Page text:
The recent focus on reducing blackouts has obscured a more important stat when it comes to keep NFL balance sheets deep in the black.
Despite unprecedented growth of TV audiences, attendance at NFL games reached an all-time high in 2007. It has consistently dropped ever since.
In 2011, the NFL posted the lowest total attendance since the league expanded to 32 teams in 2002 with the addition of the Houston Texans. That year, 16,883,310 paying customers attended the 256 regular-season games. The number climbed over the next five years, maxing out at 17,345,205 in 2007.
Since then, the numbers has dropped each year. In 2011, the total paid attendance of 16,562,706 was lower than the prior year’s 16,569,514, even though the 2010 figure excluded the Giants-Vikings game that was moved to Ford Field after the roof of the Metrodome collapsed.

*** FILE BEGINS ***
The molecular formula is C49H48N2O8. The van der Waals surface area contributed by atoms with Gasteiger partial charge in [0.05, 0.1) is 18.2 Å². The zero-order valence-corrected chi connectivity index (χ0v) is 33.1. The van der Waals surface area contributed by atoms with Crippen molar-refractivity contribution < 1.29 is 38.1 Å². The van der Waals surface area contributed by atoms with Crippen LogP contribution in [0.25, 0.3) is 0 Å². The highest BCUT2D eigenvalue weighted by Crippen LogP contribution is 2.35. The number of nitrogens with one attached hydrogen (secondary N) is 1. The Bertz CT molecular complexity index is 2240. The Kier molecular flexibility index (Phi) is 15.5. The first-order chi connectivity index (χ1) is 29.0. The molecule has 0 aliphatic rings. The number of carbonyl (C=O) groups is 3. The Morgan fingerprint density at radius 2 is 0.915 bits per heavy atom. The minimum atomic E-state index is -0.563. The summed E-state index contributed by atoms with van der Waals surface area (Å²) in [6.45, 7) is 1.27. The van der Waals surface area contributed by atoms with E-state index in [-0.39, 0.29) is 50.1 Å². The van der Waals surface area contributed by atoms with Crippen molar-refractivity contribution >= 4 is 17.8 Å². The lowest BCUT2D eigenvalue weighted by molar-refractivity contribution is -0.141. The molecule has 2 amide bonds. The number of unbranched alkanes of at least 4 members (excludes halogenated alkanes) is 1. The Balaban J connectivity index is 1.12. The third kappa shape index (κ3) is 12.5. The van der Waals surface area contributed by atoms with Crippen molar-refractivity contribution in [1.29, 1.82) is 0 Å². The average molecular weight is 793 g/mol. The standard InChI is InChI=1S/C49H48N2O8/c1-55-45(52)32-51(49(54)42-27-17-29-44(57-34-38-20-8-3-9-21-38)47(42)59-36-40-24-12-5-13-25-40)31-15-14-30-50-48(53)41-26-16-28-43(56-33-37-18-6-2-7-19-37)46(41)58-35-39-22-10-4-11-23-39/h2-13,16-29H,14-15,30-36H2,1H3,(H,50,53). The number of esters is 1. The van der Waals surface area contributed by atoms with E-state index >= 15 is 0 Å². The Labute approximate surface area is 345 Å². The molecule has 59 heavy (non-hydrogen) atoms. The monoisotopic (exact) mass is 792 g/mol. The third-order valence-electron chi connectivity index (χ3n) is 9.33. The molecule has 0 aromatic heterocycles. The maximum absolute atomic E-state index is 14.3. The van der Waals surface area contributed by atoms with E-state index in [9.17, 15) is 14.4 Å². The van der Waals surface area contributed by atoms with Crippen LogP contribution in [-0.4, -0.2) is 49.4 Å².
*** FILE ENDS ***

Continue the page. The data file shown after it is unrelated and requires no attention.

It translates to an average paid crowd of 64,698. That’s the lowest per-game number since 1998, when 64,020 tickets were bought per game for 240 total regular-season contests.
Repeated shrinkage over the last half decade underscores the challenge the NFL is facing. At a time when everything else regarding the sport is growing, the league has seen its paying customers steadily drop by more than 4.5 percent since 2007.
And so, on the subject of the various changes being made to make the in-stadium experience as good or better than staying home, the NFL isn’t being proactive. The NFL instead is reacting to a troubling downward trend.